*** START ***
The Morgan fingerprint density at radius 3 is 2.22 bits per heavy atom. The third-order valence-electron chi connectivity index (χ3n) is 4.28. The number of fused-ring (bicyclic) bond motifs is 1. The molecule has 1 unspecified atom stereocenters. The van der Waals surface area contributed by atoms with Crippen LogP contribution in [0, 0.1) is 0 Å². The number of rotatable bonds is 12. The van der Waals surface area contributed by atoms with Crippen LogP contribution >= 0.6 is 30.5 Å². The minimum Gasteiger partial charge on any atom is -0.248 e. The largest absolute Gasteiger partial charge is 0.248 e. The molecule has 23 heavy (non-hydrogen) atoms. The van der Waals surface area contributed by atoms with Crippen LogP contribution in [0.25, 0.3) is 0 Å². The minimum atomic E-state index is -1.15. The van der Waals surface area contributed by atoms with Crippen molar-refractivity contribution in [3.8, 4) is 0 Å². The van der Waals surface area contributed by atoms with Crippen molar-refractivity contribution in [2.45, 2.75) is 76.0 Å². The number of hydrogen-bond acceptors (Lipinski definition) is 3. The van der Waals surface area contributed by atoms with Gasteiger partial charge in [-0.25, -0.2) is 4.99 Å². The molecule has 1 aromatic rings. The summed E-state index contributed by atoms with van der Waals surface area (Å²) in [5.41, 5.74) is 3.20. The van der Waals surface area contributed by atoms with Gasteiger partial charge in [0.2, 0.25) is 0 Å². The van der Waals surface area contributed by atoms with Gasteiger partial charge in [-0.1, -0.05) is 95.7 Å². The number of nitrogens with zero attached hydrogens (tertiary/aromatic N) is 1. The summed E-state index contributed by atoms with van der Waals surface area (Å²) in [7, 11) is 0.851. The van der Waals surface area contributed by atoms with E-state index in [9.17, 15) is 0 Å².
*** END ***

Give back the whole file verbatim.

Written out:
The Morgan fingerprint density at radius 3 is 2.22 bits per heavy atom. The third-order valence-electron chi connectivity index (χ3n) is 4.28. The number of fused-ring (bicyclic) bond motifs is 1. The molecule has 1 unspecified atom stereocenters. The van der Waals surface area contributed by atoms with Crippen LogP contribution in [0, 0.1) is 0 Å². The number of rotatable bonds is 12. The van der Waals surface area contributed by atoms with Crippen LogP contribution >= 0.6 is 30.5 Å². The minimum Gasteiger partial charge on any atom is -0.248 e. The largest absolute Gasteiger partial charge is 0.248 e. The molecule has 23 heavy (non-hydrogen) atoms. The van der Waals surface area contributed by atoms with Crippen LogP contribution in [0.25, 0.3) is 0 Å². The minimum atomic E-state index is -1.15. The van der Waals surface area contributed by atoms with Crippen molar-refractivity contribution in [3.8, 4) is 0 Å². The van der Waals surface area contributed by atoms with Crippen molar-refractivity contribution in [2.45, 2.75) is 76.0 Å². The number of hydrogen-bond acceptors (Lipinski definition) is 3. The van der Waals surface area contributed by atoms with Gasteiger partial charge in [-0.25, -0.2) is 4.99 Å². The molecule has 1 aromatic rings. The summed E-state index contributed by atoms with van der Waals surface area (Å²) in [5.41, 5.74) is 3.20. The van der Waals surface area contributed by atoms with Gasteiger partial charge in [0.2, 0.25) is 0 Å². The van der Waals surface area contributed by atoms with Gasteiger partial charge in [-0.1, -0.05) is 95.7 Å². The number of nitrogens with zero attached hydrogens (tertiary/aromatic N) is 1. The summed E-state index contributed by atoms with van der Waals surface area (Å²) in [7, 11) is 0.851. The van der Waals surface area contributed by atoms with E-state index in [9.17, 15) is 0 Å².